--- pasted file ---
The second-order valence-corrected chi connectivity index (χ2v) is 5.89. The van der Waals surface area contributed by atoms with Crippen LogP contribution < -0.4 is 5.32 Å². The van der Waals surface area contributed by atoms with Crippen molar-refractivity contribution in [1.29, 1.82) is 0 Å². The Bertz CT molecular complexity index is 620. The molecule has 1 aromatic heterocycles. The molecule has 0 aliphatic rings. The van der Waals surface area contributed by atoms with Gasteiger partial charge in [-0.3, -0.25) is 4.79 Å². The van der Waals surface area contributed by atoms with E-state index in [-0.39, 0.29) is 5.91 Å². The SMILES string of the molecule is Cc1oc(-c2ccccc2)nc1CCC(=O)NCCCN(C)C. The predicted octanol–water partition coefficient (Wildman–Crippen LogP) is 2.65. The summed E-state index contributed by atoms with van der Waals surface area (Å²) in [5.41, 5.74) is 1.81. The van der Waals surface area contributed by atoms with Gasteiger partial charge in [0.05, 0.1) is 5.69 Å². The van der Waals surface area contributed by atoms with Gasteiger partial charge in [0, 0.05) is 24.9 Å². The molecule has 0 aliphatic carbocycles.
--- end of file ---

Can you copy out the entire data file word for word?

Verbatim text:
The second-order valence-corrected chi connectivity index (χ2v) is 5.89. The van der Waals surface area contributed by atoms with Crippen LogP contribution < -0.4 is 5.32 Å². The van der Waals surface area contributed by atoms with Crippen molar-refractivity contribution in [1.29, 1.82) is 0 Å². The Bertz CT molecular complexity index is 620. The molecule has 1 aromatic heterocycles. The molecule has 0 aliphatic rings. The van der Waals surface area contributed by atoms with Gasteiger partial charge in [-0.3, -0.25) is 4.79 Å². The van der Waals surface area contributed by atoms with E-state index in [-0.39, 0.29) is 5.91 Å². The SMILES string of the molecule is Cc1oc(-c2ccccc2)nc1CCC(=O)NCCCN(C)C. The predicted octanol–water partition coefficient (Wildman–Crippen LogP) is 2.65. The summed E-state index contributed by atoms with van der Waals surface area (Å²) in [5.41, 5.74) is 1.81. The van der Waals surface area contributed by atoms with Gasteiger partial charge in [0.05, 0.1) is 5.69 Å². The van der Waals surface area contributed by atoms with Gasteiger partial charge in [0, 0.05) is 24.9 Å². The molecule has 0 aliphatic carbocycles.